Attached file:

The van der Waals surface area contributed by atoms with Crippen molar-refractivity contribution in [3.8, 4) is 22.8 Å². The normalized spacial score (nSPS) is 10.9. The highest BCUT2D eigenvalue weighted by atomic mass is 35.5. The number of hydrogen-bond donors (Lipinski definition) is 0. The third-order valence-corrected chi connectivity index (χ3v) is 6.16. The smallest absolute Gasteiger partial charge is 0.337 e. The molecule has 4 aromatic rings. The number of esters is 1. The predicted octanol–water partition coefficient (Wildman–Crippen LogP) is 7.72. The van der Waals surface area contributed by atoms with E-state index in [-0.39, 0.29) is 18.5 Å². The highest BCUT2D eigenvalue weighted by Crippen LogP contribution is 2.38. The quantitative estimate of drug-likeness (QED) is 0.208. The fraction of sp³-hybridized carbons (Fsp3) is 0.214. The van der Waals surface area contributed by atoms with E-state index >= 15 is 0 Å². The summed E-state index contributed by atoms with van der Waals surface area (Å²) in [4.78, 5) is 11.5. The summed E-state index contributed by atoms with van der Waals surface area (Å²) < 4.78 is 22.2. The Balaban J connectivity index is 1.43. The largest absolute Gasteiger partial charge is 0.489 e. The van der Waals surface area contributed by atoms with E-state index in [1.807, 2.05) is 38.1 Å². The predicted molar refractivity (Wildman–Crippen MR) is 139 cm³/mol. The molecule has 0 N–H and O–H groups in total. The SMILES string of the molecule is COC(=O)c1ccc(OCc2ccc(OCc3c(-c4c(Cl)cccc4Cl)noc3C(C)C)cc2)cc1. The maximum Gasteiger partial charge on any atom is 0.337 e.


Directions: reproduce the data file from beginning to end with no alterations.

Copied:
The van der Waals surface area contributed by atoms with Crippen molar-refractivity contribution in [3.8, 4) is 22.8 Å². The normalized spacial score (nSPS) is 10.9. The highest BCUT2D eigenvalue weighted by atomic mass is 35.5. The number of hydrogen-bond donors (Lipinski definition) is 0. The third-order valence-corrected chi connectivity index (χ3v) is 6.16. The smallest absolute Gasteiger partial charge is 0.337 e. The molecule has 4 aromatic rings. The number of esters is 1. The predicted octanol–water partition coefficient (Wildman–Crippen LogP) is 7.72. The van der Waals surface area contributed by atoms with E-state index in [-0.39, 0.29) is 18.5 Å². The highest BCUT2D eigenvalue weighted by Crippen LogP contribution is 2.38. The quantitative estimate of drug-likeness (QED) is 0.208. The fraction of sp³-hybridized carbons (Fsp3) is 0.214. The van der Waals surface area contributed by atoms with E-state index >= 15 is 0 Å². The summed E-state index contributed by atoms with van der Waals surface area (Å²) in [4.78, 5) is 11.5. The summed E-state index contributed by atoms with van der Waals surface area (Å²) < 4.78 is 22.2. The Balaban J connectivity index is 1.43. The largest absolute Gasteiger partial charge is 0.489 e. The van der Waals surface area contributed by atoms with E-state index in [1.807, 2.05) is 38.1 Å². The predicted molar refractivity (Wildman–Crippen MR) is 139 cm³/mol. The molecule has 0 N–H and O–H groups in total. The SMILES string of the molecule is COC(=O)c1ccc(OCc2ccc(OCc3c(-c4c(Cl)cccc4Cl)noc3C(C)C)cc2)cc1. The maximum Gasteiger partial charge on any atom is 0.337 e.